Also on Tuesday, Cambridge Analytica released the results of an independent investigation commissioned into whether it was involved in any wrongdoing. The investigation concluded that the allegations against Cambridge Analytica weren’t “borne out by the facts.”   (CNET)

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Facebook: Mark Zuckerberg’s Compensation Jumps To $8.9m As Security Costs Soar

By Munsif Vengattil and David Ingram
Mark Zuckerberg wearing a suit and tie: Facebook CEO Zuckerberg testifies before House Energy and Commerce Committee hearing on Capitol Hill in Washington© REUTERS/Leah Millis Facebook CEO Zuckerberg testifies before House Energy and Commerce Committee hearing on Capitol Hill in Washington

 

Facebook Inc (FB.O) Chief Executive Mark Zuckerberg’s compensation rose 53.5 percent to $8.9 million in 2017, a regulatory filing showed on Friday, largely due to higher costs related to the 33-year old billionaire’s personal security.

About 83 percent of the compensation represented security-related expenses, while most of the rest were tied to Zuckerberg’s personal use of private aircraft.

Zuckerberg spent much of last year travelling after he pledged to visit all the U.S. states that he had not previously been to.

His security expenses climbed to $7.3 million in 2017 from $4.9 million a year earlier.

Menlo Park, California-based Facebook paid to buy, install and maintain security measures for Zuckerberg’s personal residences, which include properties in San Francisco and Palo Alto, the filing showed.

The Facebook board’s compensation committee authorised Zuckerberg’s security programme, the filing said, “to address safety concerns due to specific threats to his safety arising directly as a result of his position as our founder, Chairman, and CEO.”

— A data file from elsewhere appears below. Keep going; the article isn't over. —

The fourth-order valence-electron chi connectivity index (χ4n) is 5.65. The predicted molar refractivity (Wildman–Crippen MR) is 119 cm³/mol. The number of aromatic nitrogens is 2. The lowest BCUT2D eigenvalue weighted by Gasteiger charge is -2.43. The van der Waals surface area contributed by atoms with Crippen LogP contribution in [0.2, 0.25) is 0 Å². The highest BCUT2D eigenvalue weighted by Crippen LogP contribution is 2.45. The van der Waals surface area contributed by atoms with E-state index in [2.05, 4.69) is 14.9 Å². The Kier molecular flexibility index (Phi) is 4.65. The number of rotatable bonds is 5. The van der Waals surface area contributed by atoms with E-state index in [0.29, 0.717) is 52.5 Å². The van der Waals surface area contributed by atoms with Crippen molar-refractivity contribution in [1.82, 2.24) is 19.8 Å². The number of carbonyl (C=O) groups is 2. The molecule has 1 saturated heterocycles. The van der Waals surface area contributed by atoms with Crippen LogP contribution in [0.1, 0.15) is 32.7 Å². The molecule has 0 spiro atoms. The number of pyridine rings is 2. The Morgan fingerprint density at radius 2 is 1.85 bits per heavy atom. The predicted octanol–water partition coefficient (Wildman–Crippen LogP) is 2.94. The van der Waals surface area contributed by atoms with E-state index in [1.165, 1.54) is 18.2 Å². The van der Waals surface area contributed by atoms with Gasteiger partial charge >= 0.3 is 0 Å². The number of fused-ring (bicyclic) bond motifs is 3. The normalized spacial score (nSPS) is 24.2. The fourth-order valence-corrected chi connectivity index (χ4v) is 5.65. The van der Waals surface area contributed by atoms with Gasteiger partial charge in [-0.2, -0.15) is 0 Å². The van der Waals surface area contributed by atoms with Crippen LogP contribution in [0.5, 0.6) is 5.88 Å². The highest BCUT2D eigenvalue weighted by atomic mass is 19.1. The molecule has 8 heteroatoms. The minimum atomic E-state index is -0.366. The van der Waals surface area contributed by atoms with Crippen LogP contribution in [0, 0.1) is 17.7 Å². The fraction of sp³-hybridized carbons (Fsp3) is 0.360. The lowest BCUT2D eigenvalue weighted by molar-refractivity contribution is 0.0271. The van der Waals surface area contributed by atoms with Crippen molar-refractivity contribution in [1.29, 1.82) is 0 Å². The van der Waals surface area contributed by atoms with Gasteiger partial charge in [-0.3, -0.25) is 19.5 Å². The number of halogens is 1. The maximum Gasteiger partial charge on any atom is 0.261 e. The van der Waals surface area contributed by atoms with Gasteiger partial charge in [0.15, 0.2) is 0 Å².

Zuckerberg’s base salary was unchanged at $1, while his total voting power at Facebook rose marginally to 59.9 percent.

Facebook, which has consistently reported stronger-than-expected earnings over the past two years, has faced public outcry over its role in Russia’s alleged influence over the 2016 U.S. presidential election.

Earlier this week, Zuckerberg emerged largely unscathed after facing hours of questioning from U.S. lawmakers on how the personal information of several million Facebook users might have been improperly shared with political consultancy Cambridge Analytica.   (Reuters)

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Facebook: I’m Sorry For Data Misuse, Zuckerberg Tells US Lawmakers |RN

Facebook Privacy Scandal Congress, Washington, USA - 10 Apr 2018
Facebook co-founder, Chairman and CEO Mark Zuckerberg arrives to testify before a combined Senate Judiciary and Commerce committee hearing in the Hart Senate Office Building on Capitol Hill. Photo: AFP

Facebook chairman Mark Zuckerberg offered apologies to US lawmakers Tuesday as he made a long-awaited appearance in a congressional hearing on the hijacking of personal data on millions of users.

Reading from his written testimony, Zuckerberg repeated a statement he had previously made, saying the misuse of data “was my mistake, and I’m sorry.”

“It will take some time to work through all of the changes we need to make, but I’m committed to getting it right,” Zuckerberg told a Senate hearing.

Zuckerberg was making his first formal appearance at a Congressional hearing, seeking to allay widespread fears ignited by the leaking of private data on tens of millions of users to a British firm working on Donald Trump’s 2016 campaign.